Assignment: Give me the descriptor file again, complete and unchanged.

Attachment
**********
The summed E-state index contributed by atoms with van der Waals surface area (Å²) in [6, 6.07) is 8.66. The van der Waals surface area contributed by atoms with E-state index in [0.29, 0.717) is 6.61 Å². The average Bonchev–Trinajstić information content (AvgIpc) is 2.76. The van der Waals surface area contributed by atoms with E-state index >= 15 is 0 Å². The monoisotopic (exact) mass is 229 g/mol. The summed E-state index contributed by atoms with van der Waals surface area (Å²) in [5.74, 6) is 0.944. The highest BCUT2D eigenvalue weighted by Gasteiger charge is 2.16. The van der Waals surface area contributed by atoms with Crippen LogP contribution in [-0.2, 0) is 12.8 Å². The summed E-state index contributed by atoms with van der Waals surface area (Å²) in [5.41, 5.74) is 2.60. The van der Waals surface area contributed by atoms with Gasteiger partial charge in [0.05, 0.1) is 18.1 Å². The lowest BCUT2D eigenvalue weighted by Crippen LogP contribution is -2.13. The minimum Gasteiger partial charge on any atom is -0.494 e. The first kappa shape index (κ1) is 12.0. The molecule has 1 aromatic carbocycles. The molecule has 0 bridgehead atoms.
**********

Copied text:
The summed E-state index contributed by atoms with van der Waals surface area (Å²) in [6, 6.07) is 8.66. The van der Waals surface area contributed by atoms with E-state index in [0.29, 0.717) is 6.61 Å². The average Bonchev–Trinajstić information content (AvgIpc) is 2.76. The van der Waals surface area contributed by atoms with E-state index >= 15 is 0 Å². The monoisotopic (exact) mass is 229 g/mol. The summed E-state index contributed by atoms with van der Waals surface area (Å²) in [5.74, 6) is 0.944. The highest BCUT2D eigenvalue weighted by Gasteiger charge is 2.16. The van der Waals surface area contributed by atoms with Crippen LogP contribution in [-0.2, 0) is 12.8 Å². The summed E-state index contributed by atoms with van der Waals surface area (Å²) in [5.41, 5.74) is 2.60. The van der Waals surface area contributed by atoms with Gasteiger partial charge in [0.05, 0.1) is 18.1 Å². The lowest BCUT2D eigenvalue weighted by Crippen LogP contribution is -2.13. The minimum Gasteiger partial charge on any atom is -0.494 e. The first kappa shape index (κ1) is 12.0. The molecule has 1 aromatic carbocycles. The molecule has 0 bridgehead atoms.